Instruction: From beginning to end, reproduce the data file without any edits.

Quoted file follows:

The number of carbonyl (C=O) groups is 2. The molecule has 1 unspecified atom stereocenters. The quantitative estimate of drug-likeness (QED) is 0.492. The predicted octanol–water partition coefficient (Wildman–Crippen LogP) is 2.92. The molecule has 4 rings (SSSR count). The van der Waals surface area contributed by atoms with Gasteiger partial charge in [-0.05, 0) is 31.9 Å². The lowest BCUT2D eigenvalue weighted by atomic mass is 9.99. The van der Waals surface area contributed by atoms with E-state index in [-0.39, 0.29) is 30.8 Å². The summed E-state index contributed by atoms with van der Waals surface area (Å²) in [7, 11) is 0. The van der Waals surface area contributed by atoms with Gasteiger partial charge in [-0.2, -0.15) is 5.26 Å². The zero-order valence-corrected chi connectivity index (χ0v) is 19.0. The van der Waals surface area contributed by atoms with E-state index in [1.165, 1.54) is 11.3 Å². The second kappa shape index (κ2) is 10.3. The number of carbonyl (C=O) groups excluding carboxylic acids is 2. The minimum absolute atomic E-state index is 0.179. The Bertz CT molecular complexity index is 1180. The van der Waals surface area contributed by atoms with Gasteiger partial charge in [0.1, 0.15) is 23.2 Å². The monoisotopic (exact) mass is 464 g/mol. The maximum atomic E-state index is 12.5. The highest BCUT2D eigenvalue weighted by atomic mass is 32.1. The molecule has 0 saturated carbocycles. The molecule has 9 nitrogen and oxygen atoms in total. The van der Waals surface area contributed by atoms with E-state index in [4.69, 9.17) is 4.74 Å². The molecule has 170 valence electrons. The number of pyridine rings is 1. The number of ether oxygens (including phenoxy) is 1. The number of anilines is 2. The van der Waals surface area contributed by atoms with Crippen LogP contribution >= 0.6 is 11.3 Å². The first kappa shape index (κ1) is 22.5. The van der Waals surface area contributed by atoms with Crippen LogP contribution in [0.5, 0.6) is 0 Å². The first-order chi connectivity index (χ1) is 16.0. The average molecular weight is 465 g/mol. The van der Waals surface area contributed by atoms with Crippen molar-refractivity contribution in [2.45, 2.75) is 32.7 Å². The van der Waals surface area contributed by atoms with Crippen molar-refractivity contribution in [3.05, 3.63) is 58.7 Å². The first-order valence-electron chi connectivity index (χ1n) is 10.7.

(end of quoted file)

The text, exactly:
The number of carbonyl (C=O) groups is 2. The molecule has 1 unspecified atom stereocenters. The quantitative estimate of drug-likeness (QED) is 0.492. The predicted octanol–water partition coefficient (Wildman–Crippen LogP) is 2.92. The molecule has 4 rings (SSSR count). The van der Waals surface area contributed by atoms with Gasteiger partial charge in [-0.05, 0) is 31.9 Å². The lowest BCUT2D eigenvalue weighted by atomic mass is 9.99. The van der Waals surface area contributed by atoms with E-state index in [-0.39, 0.29) is 30.8 Å². The summed E-state index contributed by atoms with van der Waals surface area (Å²) in [7, 11) is 0. The van der Waals surface area contributed by atoms with Gasteiger partial charge in [-0.2, -0.15) is 5.26 Å². The zero-order valence-corrected chi connectivity index (χ0v) is 19.0. The van der Waals surface area contributed by atoms with E-state index in [1.165, 1.54) is 11.3 Å². The second kappa shape index (κ2) is 10.3. The number of carbonyl (C=O) groups excluding carboxylic acids is 2. The minimum absolute atomic E-state index is 0.179. The Bertz CT molecular complexity index is 1180. The van der Waals surface area contributed by atoms with Gasteiger partial charge in [0.1, 0.15) is 23.2 Å². The monoisotopic (exact) mass is 464 g/mol. The maximum atomic E-state index is 12.5. The highest BCUT2D eigenvalue weighted by atomic mass is 32.1. The molecule has 0 saturated carbocycles. The molecule has 9 nitrogen and oxygen atoms in total. The van der Waals surface area contributed by atoms with E-state index in [4.69, 9.17) is 4.74 Å². The molecule has 170 valence electrons. The number of pyridine rings is 1. The number of ether oxygens (including phenoxy) is 1. The number of anilines is 2. The van der Waals surface area contributed by atoms with Crippen LogP contribution >= 0.6 is 11.3 Å². The first kappa shape index (κ1) is 22.5. The van der Waals surface area contributed by atoms with Crippen LogP contribution in [0.5, 0.6) is 0 Å². The first-order chi connectivity index (χ1) is 16.0. The average molecular weight is 465 g/mol. The van der Waals surface area contributed by atoms with Crippen molar-refractivity contribution in [2.45, 2.75) is 32.7 Å². The van der Waals surface area contributed by atoms with Crippen molar-refractivity contribution in [3.05, 3.63) is 58.7 Å². The first-order valence-electron chi connectivity index (χ1n) is 10.7.